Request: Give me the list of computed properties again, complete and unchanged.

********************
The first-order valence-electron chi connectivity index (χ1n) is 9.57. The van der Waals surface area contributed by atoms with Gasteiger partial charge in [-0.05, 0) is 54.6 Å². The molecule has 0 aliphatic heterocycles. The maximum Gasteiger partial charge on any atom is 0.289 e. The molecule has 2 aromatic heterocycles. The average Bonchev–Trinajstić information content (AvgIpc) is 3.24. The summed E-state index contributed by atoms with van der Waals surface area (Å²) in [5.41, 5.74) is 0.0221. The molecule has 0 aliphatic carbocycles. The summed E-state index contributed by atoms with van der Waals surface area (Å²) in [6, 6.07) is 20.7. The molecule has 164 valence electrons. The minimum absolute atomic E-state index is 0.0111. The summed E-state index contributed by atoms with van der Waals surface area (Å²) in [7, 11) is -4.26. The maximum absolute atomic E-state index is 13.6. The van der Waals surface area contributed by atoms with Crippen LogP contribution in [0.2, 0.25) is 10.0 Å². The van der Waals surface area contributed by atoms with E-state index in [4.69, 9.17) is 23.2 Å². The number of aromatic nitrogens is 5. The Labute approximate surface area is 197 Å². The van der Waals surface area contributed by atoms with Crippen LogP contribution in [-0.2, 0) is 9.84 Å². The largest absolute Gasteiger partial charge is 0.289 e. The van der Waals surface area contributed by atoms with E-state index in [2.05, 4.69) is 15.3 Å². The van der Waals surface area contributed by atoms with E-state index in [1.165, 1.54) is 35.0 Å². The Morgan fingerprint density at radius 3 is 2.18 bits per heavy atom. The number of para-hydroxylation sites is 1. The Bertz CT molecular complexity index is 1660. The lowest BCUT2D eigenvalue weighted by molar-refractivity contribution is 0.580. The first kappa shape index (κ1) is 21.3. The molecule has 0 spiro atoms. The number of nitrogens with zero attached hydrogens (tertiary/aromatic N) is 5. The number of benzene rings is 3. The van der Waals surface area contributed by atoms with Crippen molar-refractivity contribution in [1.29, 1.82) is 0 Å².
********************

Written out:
The first-order valence-electron chi connectivity index (χ1n) is 9.57. The van der Waals surface area contributed by atoms with Gasteiger partial charge in [-0.05, 0) is 54.6 Å². The molecule has 0 aliphatic heterocycles. The maximum Gasteiger partial charge on any atom is 0.289 e. The molecule has 2 aromatic heterocycles. The average Bonchev–Trinajstić information content (AvgIpc) is 3.24. The summed E-state index contributed by atoms with van der Waals surface area (Å²) in [5.41, 5.74) is 0.0221. The molecule has 0 aliphatic carbocycles. The summed E-state index contributed by atoms with van der Waals surface area (Å²) in [6, 6.07) is 20.7. The molecule has 164 valence electrons. The minimum absolute atomic E-state index is 0.0111. The summed E-state index contributed by atoms with van der Waals surface area (Å²) in [7, 11) is -4.26. The maximum absolute atomic E-state index is 13.6. The van der Waals surface area contributed by atoms with Crippen LogP contribution in [0.2, 0.25) is 10.0 Å². The van der Waals surface area contributed by atoms with E-state index in [4.69, 9.17) is 23.2 Å². The number of aromatic nitrogens is 5. The Labute approximate surface area is 197 Å². The van der Waals surface area contributed by atoms with Crippen LogP contribution in [-0.2, 0) is 9.84 Å². The largest absolute Gasteiger partial charge is 0.289 e. The van der Waals surface area contributed by atoms with E-state index in [2.05, 4.69) is 15.3 Å². The van der Waals surface area contributed by atoms with E-state index in [1.165, 1.54) is 35.0 Å². The Morgan fingerprint density at radius 3 is 2.18 bits per heavy atom. The number of para-hydroxylation sites is 1. The Bertz CT molecular complexity index is 1660. The lowest BCUT2D eigenvalue weighted by molar-refractivity contribution is 0.580. The first kappa shape index (κ1) is 21.3. The molecule has 0 spiro atoms. The number of nitrogens with zero attached hydrogens (tertiary/aromatic N) is 5. The number of benzene rings is 3. The van der Waals surface area contributed by atoms with Crippen molar-refractivity contribution in [1.29, 1.82) is 0 Å².